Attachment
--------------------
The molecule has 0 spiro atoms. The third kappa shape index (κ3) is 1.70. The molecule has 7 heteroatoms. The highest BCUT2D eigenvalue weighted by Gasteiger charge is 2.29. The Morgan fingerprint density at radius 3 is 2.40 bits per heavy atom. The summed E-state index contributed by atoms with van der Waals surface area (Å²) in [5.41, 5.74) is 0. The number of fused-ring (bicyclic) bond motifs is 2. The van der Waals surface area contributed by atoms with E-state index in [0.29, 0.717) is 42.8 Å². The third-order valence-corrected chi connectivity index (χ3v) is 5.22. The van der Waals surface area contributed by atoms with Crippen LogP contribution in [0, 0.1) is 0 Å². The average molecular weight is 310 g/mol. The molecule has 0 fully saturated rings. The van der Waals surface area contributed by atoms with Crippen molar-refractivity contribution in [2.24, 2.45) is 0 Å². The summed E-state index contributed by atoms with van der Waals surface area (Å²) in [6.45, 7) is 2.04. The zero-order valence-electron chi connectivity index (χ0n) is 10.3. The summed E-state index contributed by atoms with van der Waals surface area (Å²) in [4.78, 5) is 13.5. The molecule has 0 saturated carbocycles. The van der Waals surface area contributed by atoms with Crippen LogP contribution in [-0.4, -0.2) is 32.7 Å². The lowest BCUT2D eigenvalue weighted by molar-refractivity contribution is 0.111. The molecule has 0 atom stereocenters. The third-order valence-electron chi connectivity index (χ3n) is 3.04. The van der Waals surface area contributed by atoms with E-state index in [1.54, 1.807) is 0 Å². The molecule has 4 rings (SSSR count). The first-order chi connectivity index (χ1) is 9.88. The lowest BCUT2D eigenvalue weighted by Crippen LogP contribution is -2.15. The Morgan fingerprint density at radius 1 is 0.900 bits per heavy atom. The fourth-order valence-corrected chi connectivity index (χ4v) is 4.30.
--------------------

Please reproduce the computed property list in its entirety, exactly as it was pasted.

The molecule has 0 spiro atoms. The third kappa shape index (κ3) is 1.70. The molecule has 7 heteroatoms. The highest BCUT2D eigenvalue weighted by Gasteiger charge is 2.29. The Morgan fingerprint density at radius 3 is 2.40 bits per heavy atom. The summed E-state index contributed by atoms with van der Waals surface area (Å²) in [5.41, 5.74) is 0. The number of fused-ring (bicyclic) bond motifs is 2. The van der Waals surface area contributed by atoms with E-state index in [0.29, 0.717) is 42.8 Å². The third-order valence-corrected chi connectivity index (χ3v) is 5.22. The van der Waals surface area contributed by atoms with Crippen LogP contribution in [0, 0.1) is 0 Å². The average molecular weight is 310 g/mol. The molecule has 0 fully saturated rings. The van der Waals surface area contributed by atoms with Crippen molar-refractivity contribution in [2.24, 2.45) is 0 Å². The summed E-state index contributed by atoms with van der Waals surface area (Å²) in [6.45, 7) is 2.04. The zero-order valence-electron chi connectivity index (χ0n) is 10.3. The summed E-state index contributed by atoms with van der Waals surface area (Å²) in [4.78, 5) is 13.5. The molecule has 0 saturated carbocycles. The van der Waals surface area contributed by atoms with Crippen LogP contribution in [-0.4, -0.2) is 32.7 Å². The lowest BCUT2D eigenvalue weighted by molar-refractivity contribution is 0.111. The molecule has 0 atom stereocenters. The third-order valence-electron chi connectivity index (χ3n) is 3.04. The van der Waals surface area contributed by atoms with E-state index in [1.54, 1.807) is 0 Å². The molecule has 4 rings (SSSR count). The first-order chi connectivity index (χ1) is 9.88. The lowest BCUT2D eigenvalue weighted by Crippen LogP contribution is -2.15. The Morgan fingerprint density at radius 1 is 0.900 bits per heavy atom. The fourth-order valence-corrected chi connectivity index (χ4v) is 4.30.